DL Taylor Hart, Oregon: Hart had a game-high 11 tackles, with half a sack and a forced fumble in the Ducks' win over Texas.
DL Hau'oli Kikaha, Washington: Kikaha had nine tackles with three sacks and a forced fumble in the Huskies' win over BYU.
LB Shayne Skov, Stanford: Skov had nine tackles, three tackles for a loss, a sack and a forced fumble in Stanford's 24-20 loss to Michigan State in the Rose Bowl.
LB Jake Fischer, Arizona: Fischer had a game-high 14 tackles in the Wildcats' win over Boston College. He also had a sack and 1.5 tackles for a loss. Arizona held Williams to only 75 yards on 26 carries.
LB John Timu, Washington: Timu had a game-high 14 tackles, a sack and an interception in the Huskies' win over BYU.
LB Jabral Johnson, Oregon State: Johnson had a game-high 12 tackles, a sack and a quarterback hurry in the Beavers' win over Boise State.
DB Rashaad Reynolds, Oregon State: Reynolds had 10 tackles and returned two fumbles for touchdowns in the Beavers' win over Boise State. The fumble returns went for 70 and 3 yards.
DB Avery Patterson, Oregon: Patterson had nine tackles and returned an interception 37 yards for a touchdown in the win over Texas.
DB Josh Shaw, USC: Shaw held Fresno State receiver Davante Adams to nine receptions for 73 yards in the Trojans' win over the Bulldogs. He finished with six tackles and had an interception in the end zone.
DB Anthony Jefferson, UCLA: Jefferson had seven tackles, shared a tackle for a loss and had a pass breakup in the Bruins' win over Virginia Tech. The Hokies completed only 15 of 36 throws for 176 yards.
P Ben Rhyne, Stanford: With five punts, Rhyne averaged 49.8 yards per boot in the Rose Bowl.
Three major pieces are out today -- including one from our very own Ted Miller -- who looks at some of the questions that will sear on our brains until kickoff 2014.
One major point Ted brings up is the return of so many big-name quarterbacks -- specifically how loaded it is in the Pac-12.
Nine starters from 2013 are returning in 2014 -- headlined by potential first-round draft choices Marcus Mariota of Oregon and Brett Hundley of UCLA. But also back are Taylor Kelly (ASU), Jared Goff (Cal), Sefo Liufau (Colorado), Sean Mannion (Oregon State), Kevin Hogan (Stanford), Cody Kessler (USC) and Connor Halliday (Washington State). We still need to see what the long-term diagnosis is for Utah's Travis Wilson.
Don’t be shocked if a few quarterback competitions “open up,” maybe at Stanford, USC or Washington State. But don’t be shocked, either, if experience wins out.
Adam Rittenberg also takes a look at some players to watch in 2014 -- including Mariota, Hundley and UCLA’s Myles Jack. Digging a little deeper in the conference, there are some extremely bright defensive stars to keep an eye on, including USC’s Addison Gillam and Arizona’s Scooby Wright. Washington’s Shaq Thompson could also emerge as a candidate for defensive player of the year.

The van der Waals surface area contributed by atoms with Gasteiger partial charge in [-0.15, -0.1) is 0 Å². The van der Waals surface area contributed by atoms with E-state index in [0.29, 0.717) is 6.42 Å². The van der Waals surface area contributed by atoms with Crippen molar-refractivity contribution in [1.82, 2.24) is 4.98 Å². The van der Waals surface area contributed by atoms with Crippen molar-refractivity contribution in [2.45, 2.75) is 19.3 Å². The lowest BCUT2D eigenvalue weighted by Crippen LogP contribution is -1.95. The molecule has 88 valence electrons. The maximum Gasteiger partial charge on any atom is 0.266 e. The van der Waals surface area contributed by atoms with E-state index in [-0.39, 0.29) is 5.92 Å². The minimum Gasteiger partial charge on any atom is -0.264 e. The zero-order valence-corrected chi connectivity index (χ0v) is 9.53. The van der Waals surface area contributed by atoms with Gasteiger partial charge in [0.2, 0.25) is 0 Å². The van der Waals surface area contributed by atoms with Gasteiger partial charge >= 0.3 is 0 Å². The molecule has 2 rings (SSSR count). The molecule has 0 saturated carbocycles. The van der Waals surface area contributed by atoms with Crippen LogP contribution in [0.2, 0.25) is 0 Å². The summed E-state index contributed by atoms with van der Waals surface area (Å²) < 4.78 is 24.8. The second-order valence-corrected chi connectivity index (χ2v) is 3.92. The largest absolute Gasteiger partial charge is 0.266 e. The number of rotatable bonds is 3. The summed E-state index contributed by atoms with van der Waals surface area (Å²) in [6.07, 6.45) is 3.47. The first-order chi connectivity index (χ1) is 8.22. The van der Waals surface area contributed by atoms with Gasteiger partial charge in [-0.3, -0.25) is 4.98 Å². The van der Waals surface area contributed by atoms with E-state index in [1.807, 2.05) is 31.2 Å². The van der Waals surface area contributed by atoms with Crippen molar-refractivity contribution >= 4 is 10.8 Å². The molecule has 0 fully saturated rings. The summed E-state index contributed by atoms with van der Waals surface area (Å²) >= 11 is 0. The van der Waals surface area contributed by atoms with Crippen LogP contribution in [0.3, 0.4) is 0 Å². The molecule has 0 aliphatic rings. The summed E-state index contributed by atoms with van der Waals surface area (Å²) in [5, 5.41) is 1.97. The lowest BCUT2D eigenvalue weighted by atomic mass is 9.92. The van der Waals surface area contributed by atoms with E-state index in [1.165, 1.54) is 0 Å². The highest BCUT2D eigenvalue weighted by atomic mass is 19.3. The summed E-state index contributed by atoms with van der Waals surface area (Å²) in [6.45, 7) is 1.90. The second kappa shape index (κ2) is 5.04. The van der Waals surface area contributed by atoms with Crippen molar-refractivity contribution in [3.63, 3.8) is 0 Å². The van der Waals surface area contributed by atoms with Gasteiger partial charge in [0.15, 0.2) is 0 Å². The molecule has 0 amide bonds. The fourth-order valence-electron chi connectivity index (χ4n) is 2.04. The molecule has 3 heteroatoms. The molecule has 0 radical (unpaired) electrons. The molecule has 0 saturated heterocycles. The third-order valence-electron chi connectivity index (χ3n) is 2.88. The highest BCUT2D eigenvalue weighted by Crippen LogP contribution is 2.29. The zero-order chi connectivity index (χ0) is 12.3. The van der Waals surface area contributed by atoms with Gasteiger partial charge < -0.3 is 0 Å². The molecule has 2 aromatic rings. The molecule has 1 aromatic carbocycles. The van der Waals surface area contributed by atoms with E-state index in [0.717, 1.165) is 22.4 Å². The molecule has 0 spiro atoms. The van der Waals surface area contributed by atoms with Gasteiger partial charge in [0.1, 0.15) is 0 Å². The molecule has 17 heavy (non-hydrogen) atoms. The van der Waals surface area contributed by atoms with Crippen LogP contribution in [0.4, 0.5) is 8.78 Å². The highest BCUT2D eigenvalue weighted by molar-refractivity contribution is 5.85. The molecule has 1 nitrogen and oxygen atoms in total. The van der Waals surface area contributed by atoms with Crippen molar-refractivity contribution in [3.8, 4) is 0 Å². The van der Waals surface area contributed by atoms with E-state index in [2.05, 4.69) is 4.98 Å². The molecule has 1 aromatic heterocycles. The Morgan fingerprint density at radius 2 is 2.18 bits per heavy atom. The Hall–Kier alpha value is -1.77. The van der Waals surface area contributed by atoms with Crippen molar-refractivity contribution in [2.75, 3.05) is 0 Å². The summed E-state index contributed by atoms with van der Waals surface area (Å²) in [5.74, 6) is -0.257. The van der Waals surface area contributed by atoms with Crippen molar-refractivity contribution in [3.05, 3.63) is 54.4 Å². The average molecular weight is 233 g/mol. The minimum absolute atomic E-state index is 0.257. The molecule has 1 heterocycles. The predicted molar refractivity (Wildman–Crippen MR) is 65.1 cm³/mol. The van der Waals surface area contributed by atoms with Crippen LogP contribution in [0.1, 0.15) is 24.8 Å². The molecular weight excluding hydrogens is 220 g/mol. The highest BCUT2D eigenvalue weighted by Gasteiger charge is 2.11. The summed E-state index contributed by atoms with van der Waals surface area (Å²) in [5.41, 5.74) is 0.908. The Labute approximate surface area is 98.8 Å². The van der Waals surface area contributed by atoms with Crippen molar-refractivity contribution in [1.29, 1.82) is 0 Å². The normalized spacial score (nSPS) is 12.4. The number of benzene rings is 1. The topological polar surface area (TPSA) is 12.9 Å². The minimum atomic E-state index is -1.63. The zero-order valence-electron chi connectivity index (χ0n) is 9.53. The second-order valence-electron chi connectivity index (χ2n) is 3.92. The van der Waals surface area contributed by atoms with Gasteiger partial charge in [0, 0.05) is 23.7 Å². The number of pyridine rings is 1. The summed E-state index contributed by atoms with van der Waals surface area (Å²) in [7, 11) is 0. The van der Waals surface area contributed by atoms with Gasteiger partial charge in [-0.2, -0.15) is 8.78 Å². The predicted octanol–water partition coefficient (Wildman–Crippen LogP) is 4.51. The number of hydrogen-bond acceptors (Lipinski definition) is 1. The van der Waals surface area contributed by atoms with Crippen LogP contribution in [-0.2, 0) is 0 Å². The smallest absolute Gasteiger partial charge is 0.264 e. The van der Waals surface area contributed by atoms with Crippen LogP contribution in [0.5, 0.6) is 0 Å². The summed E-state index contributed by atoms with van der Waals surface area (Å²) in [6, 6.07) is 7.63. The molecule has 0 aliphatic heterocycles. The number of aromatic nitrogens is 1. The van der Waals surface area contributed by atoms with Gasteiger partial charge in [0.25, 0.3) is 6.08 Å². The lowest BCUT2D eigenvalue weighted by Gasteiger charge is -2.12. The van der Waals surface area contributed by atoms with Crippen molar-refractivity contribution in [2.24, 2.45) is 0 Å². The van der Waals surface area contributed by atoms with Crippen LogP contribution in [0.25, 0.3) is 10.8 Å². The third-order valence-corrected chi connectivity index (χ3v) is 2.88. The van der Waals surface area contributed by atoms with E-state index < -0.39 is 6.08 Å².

Finally, Mark Schlabach offers up some bold predictions for 2014. Notable here is that he predicts an SEC team won’t win a national championship, and that Jameis Winston will win a second consecutive Heisman Trophy. Though Mariota and Hundley should be right up there in terms of preseason hype. Recall, the preseason favorite hasn’t fared well the last few years. Andrew Luck gave way to Robert Griffin III, Matt Barkley stumbled to Johnny Manziel and Mariota slipped to Winston.
The next seven months should provide plenty of fodder.
- Expect Arizona RB to shortly announce he'll enter the NFL draft.
- More reflections on Arizona State's Holiday Bowl debacle.
- California gets a commitment from a D-lineman.
- A look at former Colorado WR Paul Richardson's NFL prospects.
- Oregon picks up a commitment from a linebacker.
- Oregon State is still waiting on whether QB Sean Mannion will return or enter the NFL draft.
- A look at the Stanford offense in 2014.
- UCLA picks up a commitment from a running back. More on QB Brett Hundley's decision to return to UCLA rather than enter the draft.
- USC flips a cornerback who was committed to UCLA.
- Former Utah QB Alex Smith talks about the stunning end to the Kansas City Chiefs season.
- A look at Washington's 2014 schedule, at least without dates for conference games.
- Do you want to spend the night with Washington State Cougar football? Of course you do.
While the return of UCLA QB Brett Hundley for his redshirt junior season was the weekend's big news, an early-entry to the NFL draft talent drain is hitting the Pac-12 hard.
While a number of big-name players have not yet formally announced their intensions -- such as Arizona RB Ka'Deem Carey, Stanford OG David Yankey, Oregon CB Ifo Ekpre-Olomu, Arizona State LB Carl Bradford and Oregon State QB Sean Mannion -- already 17 players have announced they will give up their remaining eligibility to turn professional.
The deadline to declare is Jan. 15.
There has been good news at quarterback. Hundley joins Oregon's Marcus Mariota as pretty significant surprises that they opted to return to school, and that means the 2014 class of Pac-12 quarterbacks will be without peer in the nation by a wide margin.
Here's the early-entry list so far:
Dion Bailey, LB, USC
Marqise Lee, WR, USC
George Uko, DT, USC
Marcus Martin, C, USC
Xavier Su'a-Filo, OG, UCLA
Brandin Cooks, WR, Oregon State
Scott Crichton, DE, Oregon State
Paul Richardson, WR, Colorado
Bishop Sankey, RB, Washington
Austin Seferian-Jenkins, TE, Washington
De'Anthony Thomas, RB/WR, Oregon
Colt Lyerla, TE, Oregon*
Terrance Mitchell, CB, Oregon
Khairi Fortt, LB, California
Kameron Jackson, CB, California
Richard Rodgers, TE California
Jake Murphy, TE, Utah
*Lyerla was kicked off the team at Oregon in October.